Spending some time in a quiet country house is a prospect many would relish. What could go wrong? In plays like “I’ll Be Back Before Midnight!” from the Freeport Players, the answer is: plenty.

Author Peter Colley was aware of treading on familiar theatrical ground in this 1979 play, which recalls themes from several classic thrillers. So, even as he delivered a few edge-of-your-seat jolts, he also made sure some lighter moments would let the audience in on the fun.

The story concerns a long-married couple who’ve rented a remote farmhouse with the hope it would further wife Jan’s recovery from a recent nervous breakdown. Jan doesn’t much like the plan but goes along as she seeks to rekindle the romance in her marriage.

Little comfort is provided by eccentric neighbor George, who recounts macabre tales of murders and ghosts associated with the house. A visit from Greg’s condescending sister Laura further puts Jan on edge.

Bizarre and deceptive familial relationships are the fuel that slowly ignites into a conflagration of terrifying action as the play moves to a climax. As the body count rises and true motivations are finally revealed, will virtue prevail?

Hali Fortin plays Jan with the appropriate sense of someone who’s taking baby steps back into the – as it turns out – elusive rational world. Thwarted at every turn by seemingly helpful others, Jan’s perseverance is one of the play’s most important elements.

Paul Menezes, as husband Greg, is a nerdy academic whose past suggests depths which give a twist to his apparent stability. Menezes deftly allows just quick peeks behind his character’s regular-guy mask as the plot builds.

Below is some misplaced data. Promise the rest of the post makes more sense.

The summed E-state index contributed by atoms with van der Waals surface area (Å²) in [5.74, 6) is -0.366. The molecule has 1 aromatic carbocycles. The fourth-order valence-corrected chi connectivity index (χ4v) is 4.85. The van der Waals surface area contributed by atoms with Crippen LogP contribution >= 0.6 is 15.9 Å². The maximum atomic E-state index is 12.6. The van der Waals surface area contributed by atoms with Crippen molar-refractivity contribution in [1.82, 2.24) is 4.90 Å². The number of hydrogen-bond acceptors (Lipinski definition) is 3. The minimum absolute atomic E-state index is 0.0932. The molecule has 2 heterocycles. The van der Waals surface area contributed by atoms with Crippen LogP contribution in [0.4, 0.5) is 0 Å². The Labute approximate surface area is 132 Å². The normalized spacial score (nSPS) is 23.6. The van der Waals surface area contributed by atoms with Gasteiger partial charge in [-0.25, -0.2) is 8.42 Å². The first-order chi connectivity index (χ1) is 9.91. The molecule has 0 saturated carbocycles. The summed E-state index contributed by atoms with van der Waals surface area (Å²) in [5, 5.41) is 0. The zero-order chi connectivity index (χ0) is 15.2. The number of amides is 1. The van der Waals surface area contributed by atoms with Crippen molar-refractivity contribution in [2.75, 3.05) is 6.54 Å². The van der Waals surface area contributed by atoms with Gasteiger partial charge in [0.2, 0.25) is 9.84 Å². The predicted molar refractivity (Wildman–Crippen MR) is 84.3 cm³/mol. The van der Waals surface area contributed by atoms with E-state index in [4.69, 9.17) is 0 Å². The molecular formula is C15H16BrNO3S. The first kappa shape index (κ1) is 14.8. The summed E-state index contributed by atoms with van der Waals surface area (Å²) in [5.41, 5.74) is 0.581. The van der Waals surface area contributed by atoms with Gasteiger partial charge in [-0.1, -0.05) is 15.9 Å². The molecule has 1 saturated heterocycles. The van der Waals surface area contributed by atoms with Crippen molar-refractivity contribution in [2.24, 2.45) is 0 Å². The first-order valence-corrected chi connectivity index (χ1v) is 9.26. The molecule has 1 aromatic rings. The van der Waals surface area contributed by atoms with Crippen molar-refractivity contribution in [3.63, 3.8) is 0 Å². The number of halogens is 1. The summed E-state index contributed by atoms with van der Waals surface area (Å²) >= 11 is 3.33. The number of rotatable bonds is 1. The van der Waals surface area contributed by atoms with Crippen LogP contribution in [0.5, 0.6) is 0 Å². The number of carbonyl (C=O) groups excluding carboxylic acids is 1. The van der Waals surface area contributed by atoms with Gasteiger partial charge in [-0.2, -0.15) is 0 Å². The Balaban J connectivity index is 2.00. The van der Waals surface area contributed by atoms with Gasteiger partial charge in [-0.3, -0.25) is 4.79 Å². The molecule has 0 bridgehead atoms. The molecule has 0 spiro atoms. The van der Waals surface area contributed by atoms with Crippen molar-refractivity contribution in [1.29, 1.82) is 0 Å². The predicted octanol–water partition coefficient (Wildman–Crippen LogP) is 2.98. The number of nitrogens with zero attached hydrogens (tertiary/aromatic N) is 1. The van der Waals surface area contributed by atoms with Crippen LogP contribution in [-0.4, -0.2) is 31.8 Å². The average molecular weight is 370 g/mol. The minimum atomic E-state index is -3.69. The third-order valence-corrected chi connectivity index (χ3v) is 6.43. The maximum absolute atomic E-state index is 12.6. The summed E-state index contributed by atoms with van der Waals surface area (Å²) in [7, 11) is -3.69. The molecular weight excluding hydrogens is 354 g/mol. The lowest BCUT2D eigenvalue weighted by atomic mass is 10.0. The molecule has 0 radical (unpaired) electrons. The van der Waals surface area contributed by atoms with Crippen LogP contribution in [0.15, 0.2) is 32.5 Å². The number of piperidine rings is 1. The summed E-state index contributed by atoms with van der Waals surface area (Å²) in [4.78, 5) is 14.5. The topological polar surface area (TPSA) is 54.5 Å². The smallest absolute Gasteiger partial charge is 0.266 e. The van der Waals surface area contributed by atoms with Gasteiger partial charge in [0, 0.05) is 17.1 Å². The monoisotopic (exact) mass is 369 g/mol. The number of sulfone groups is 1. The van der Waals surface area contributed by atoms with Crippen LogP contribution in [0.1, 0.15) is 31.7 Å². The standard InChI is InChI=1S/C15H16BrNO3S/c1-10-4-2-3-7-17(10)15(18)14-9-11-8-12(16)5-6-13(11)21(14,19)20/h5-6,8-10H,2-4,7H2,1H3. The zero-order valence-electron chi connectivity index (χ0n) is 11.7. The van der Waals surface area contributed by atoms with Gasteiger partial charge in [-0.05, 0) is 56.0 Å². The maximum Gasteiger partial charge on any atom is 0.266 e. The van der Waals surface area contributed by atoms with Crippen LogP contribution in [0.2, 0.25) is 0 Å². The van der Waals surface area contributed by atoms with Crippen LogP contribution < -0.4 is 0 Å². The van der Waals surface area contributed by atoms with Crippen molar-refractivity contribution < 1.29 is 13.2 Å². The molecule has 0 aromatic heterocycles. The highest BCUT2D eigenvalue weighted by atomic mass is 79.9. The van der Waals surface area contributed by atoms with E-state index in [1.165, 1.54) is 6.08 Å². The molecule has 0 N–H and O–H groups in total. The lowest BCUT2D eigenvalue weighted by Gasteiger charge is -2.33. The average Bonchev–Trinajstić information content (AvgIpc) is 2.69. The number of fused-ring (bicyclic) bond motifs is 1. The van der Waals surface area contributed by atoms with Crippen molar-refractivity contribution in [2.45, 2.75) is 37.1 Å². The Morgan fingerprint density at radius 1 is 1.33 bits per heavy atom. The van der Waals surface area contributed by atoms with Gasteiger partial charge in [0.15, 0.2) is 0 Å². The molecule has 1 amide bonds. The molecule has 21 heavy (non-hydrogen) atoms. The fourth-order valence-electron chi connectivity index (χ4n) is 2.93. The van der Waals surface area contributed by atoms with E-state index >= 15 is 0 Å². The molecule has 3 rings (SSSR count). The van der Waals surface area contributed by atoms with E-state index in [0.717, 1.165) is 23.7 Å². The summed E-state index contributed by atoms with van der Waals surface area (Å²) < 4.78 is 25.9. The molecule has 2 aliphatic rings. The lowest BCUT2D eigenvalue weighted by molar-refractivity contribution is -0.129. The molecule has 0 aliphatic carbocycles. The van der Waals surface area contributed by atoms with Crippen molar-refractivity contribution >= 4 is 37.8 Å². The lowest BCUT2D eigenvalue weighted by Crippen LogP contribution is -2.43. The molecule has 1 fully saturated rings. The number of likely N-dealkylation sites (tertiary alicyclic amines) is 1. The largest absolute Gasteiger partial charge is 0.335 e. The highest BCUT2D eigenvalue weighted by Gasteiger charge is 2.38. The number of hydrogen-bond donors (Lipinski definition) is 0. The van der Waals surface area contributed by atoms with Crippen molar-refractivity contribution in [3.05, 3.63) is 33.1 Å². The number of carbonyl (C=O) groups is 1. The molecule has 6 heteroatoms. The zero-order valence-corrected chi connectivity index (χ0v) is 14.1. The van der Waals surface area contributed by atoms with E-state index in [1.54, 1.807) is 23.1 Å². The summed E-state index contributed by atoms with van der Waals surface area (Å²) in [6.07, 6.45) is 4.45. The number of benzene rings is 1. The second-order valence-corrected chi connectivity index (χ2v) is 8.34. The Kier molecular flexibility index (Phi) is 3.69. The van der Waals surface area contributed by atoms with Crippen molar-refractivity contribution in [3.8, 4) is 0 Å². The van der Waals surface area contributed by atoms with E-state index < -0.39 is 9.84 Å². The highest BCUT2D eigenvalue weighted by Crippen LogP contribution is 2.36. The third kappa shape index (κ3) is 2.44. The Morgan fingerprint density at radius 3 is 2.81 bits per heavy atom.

Karyn Diamond’s Laura hides behind deceptive smirks as her backstory plays slowly into the theatrical mix. Diamond effectively walks the line between sinister and sympathetic as things begin to unravel.

Andrew Mass, as George, also divides his role to raise the question as to whether he is simply there for comic relief or something more. Mass’s gangly hayseed embodies the sometimes sordid details buried within the seeming simplicities of rural life.

Director Linda Duarte emphasizes the unsettling trajectory of the play. The rustic, single-room set, decorated with primitive weaponry, serves this end, as do spooky lighting and sound effects.

An anxious ambiance leavened with just enough comedy, plus some old-school shocks, make for frightfully good entertainment in Freeport.

Steve Feeney is a freelance writer who lives in Portland.

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